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Women say California insurer makes it too hard to get drug for postpartum depression

April Dembosky, Kaiser Health News on

Published in News & Features

“People walk out of the hospital, wanting to be with their child, wanting to return home,” said Dr. Riah Patterson, who has been treating women with brexanolone at the University of North Carolina-Chapel Hill since it became available in summer 2019. “There is a hopefulness, a brightness. You can really see that transformation in the hospital room over those 60 hours. It’s pretty miraculous.”

McDonald wanted to try it.

But when she asked her doctor for brexanolone, she was told no. In an email, the doctor wrote that the existing studies were “not very impressive.” She added that McDonald did not meet Kaiser Permanente’s criteria for the drug: She would first have to try — and fail to improve with — four medications and electroconvulsive therapy (ECT) before she could try brexanolone. And she had to be six months or less postpartum to try it at all. For Miriam, the clock had run out. She wondered, How could anyone qualify?

“This is crazy. By the time you even try one drug, that’s like four weeks out,” she said, noting that traditional antidepressants take weeks to become effective and weeks to taper off from. “There’s just no way.”

‘Unacceptable burden’ on new moms

Kaiser Permanente’s guidance is an outlier. An analysis of guidelines from a dozen health plans revealed that three of them require women to fail treatment with at least one other medication before trying brexanolone. One plan, California’s Medicaid program for low-income women, requires two fails. But KP is the only system analyzed that recommends women first fail four drugs, as well as ECT.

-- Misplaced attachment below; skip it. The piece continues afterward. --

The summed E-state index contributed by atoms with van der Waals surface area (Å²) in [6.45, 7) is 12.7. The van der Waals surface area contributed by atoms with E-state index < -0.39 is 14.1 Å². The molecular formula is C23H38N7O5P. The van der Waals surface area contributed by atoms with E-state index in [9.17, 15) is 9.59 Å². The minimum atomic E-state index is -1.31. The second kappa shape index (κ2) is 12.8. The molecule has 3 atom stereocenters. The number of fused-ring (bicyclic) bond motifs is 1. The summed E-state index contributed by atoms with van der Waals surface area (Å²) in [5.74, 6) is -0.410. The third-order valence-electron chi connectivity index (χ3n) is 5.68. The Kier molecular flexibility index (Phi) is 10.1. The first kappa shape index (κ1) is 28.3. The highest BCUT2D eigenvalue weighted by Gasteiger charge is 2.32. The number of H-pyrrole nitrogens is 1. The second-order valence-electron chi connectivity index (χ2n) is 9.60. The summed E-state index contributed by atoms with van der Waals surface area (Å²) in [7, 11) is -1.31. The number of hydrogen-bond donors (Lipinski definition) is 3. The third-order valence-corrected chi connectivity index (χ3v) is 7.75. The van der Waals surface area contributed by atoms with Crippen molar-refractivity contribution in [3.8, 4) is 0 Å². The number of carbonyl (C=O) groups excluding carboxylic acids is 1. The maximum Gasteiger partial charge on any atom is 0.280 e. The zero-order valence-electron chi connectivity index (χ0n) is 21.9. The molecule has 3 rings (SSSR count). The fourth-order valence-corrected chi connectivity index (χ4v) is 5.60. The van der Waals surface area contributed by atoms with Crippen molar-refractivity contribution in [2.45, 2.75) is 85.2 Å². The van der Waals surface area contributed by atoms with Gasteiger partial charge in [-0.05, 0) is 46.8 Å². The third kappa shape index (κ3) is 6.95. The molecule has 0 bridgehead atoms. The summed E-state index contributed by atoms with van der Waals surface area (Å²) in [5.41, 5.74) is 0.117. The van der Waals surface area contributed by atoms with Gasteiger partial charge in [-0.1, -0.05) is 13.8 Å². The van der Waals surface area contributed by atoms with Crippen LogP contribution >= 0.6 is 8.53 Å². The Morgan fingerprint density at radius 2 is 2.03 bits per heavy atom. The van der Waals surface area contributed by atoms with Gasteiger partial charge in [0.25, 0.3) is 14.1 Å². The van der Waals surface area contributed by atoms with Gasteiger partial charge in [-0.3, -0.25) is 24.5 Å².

“That’s absurd. So I’m assuming no woman will ever have the opportunity to try brexanolone?” said UNC’s Patterson, one of several experts on postpartum depression who questioned KP’s guidance.

“Asking someone to fail four oral antidepressants is an unacceptable burden that will undoubtedly create more harm than good,” said Bethany Sasaki, who runs the Midtown Birth Center in Sacramento, California, and is licensed to administer brexanolone.

Psychiatrist Dr. Shannon Clark, who’s been administering brexanolone at UC Davis Medical Center for the past two years, seeing positive results, said there are a lot of reasons new moms may not be candidates for one medication, let alone four: taking pills while breastfeeding could be too anxiety-provoking; some women may not be able to adhere to a daily pill regimen; or they may have a liver condition that contraindicates those medications. Clark called Kaiser Permanente’s guidance “terrible.”

It could also be illegal, according to some California lawmakers and mental health advocates. Under a California state law that took effect this January, health plans must conform to generally accepted standards of care, including scientific literature and expert consensus, when making decisions about mental health treatment.

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